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Spector TonePump

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Any Spector experts out there?

I remember having a nice Euro 4LX but sold it because I just couldn't get on with the TonePump pre! I never knew where the 'flat' setting was so my tone was always too boomy or just not able to cut through.

Is there a secret to getting the most out of this pre? I know there are some that rave about it!

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@cetera

@ClassicVibes While I've generally been a passive bass guy, I would never sell on a bass because of what's in the control cavity.  I had a Bongo 5HH a while back, the pre was stupid hot and while it sounded fine, during rehearsals you'd just keep notching everything up and up so by the end of the session it would sound awful, but this was more about restraint than it being uncontrollable.  That said, the Tone Pump Jnr in my Spector Legend was a POS and has been taken out.  The DG pre in the LT is wonderful.

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Really useful tips relating to this provided by Mastadon2 and Cetera in the Spector thread:

 

On 15/01/2020 at 21:53, Mastodon2 said:

As of the start of the year, I'm a Spector owner again. I straightened the neck out because I like my necks pretty much bang on straight and dropped the saddle heights down.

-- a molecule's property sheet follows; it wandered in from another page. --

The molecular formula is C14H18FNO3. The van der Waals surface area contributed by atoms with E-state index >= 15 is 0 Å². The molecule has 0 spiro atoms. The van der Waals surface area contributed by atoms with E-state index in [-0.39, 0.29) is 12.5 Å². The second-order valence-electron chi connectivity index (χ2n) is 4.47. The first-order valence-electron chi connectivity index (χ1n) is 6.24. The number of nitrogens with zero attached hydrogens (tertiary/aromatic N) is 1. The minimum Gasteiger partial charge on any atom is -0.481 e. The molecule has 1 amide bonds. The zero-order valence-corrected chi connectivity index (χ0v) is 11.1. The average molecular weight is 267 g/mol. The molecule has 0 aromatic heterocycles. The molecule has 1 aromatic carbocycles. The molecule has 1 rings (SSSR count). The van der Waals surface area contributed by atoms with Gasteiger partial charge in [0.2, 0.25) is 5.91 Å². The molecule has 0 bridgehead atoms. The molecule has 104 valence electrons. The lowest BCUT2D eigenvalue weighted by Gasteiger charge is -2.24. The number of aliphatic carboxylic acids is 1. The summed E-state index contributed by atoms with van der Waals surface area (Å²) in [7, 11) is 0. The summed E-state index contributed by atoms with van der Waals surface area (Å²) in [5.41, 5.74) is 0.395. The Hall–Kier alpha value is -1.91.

I wound the Tonepump down to 50%, which I think is a must for any bass with that preamp and it sweetens the tone up so much. On the 100% setting as they come from the factory the gain output is just ridiculous. Even putting the input gain on my Markbass Ninja 1000 way down, it would still clip even when not playing particularly hard...

 

On 16/01/2020 at 14:21, cetera said:

Yes, the Tonepump with EMG PJ or DC is VERY hot. There is a trimpot on the side of the Tonepump where the output gain can be reduced. People seem to like to reduce to between 40% & 60%.

The Tonepump Jr isn't as hot and the EMG Hz pickups are passive so this is less of an issue on the Far-East models...

 

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There are two standard Tonepumps. One with a trimpot and one without. Check the one in your cavity.